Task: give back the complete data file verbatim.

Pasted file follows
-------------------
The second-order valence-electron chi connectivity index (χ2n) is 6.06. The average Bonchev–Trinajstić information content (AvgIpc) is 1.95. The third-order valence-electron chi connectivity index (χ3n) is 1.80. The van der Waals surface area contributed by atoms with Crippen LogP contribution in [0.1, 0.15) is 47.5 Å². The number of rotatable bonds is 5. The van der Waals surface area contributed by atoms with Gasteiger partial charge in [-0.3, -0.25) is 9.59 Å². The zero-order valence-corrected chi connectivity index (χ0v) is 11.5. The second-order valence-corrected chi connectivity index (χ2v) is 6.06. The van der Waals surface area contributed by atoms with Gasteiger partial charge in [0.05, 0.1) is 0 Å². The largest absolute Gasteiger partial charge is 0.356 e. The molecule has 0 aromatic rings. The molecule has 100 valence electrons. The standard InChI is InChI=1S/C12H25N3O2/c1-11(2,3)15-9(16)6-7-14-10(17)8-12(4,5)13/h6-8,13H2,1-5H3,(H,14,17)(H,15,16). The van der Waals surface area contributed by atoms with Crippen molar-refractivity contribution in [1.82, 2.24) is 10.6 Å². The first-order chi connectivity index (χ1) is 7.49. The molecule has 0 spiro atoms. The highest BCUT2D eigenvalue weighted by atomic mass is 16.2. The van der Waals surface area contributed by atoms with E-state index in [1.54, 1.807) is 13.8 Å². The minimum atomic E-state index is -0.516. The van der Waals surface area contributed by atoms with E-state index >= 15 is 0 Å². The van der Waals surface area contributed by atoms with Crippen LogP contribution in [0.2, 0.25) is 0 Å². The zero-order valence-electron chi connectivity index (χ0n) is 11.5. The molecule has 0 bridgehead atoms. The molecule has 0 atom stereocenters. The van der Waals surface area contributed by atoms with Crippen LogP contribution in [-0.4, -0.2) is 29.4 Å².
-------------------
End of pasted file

The second-order valence-electron chi connectivity index (χ2n) is 6.06. The average Bonchev–Trinajstić information content (AvgIpc) is 1.95. The third-order valence-electron chi connectivity index (χ3n) is 1.80. The van der Waals surface area contributed by atoms with Crippen LogP contribution in [0.1, 0.15) is 47.5 Å². The number of rotatable bonds is 5. The van der Waals surface area contributed by atoms with Gasteiger partial charge in [-0.3, -0.25) is 9.59 Å². The zero-order valence-corrected chi connectivity index (χ0v) is 11.5. The second-order valence-corrected chi connectivity index (χ2v) is 6.06. The van der Waals surface area contributed by atoms with Gasteiger partial charge in [0.05, 0.1) is 0 Å². The largest absolute Gasteiger partial charge is 0.356 e. The molecule has 0 aromatic rings. The molecule has 100 valence electrons. The standard InChI is InChI=1S/C12H25N3O2/c1-11(2,3)15-9(16)6-7-14-10(17)8-12(4,5)13/h6-8,13H2,1-5H3,(H,14,17)(H,15,16). The van der Waals surface area contributed by atoms with Crippen molar-refractivity contribution in [1.82, 2.24) is 10.6 Å². The first-order chi connectivity index (χ1) is 7.49. The molecule has 0 spiro atoms. The highest BCUT2D eigenvalue weighted by atomic mass is 16.2. The van der Waals surface area contributed by atoms with E-state index in [1.54, 1.807) is 13.8 Å². The minimum atomic E-state index is -0.516. The van der Waals surface area contributed by atoms with E-state index >= 15 is 0 Å². The van der Waals surface area contributed by atoms with Crippen LogP contribution in [0.2, 0.25) is 0 Å². The zero-order valence-electron chi connectivity index (χ0n) is 11.5. The molecule has 0 bridgehead atoms. The molecule has 0 atom stereocenters. The van der Waals surface area contributed by atoms with Crippen LogP contribution in [-0.4, -0.2) is 29.4 Å².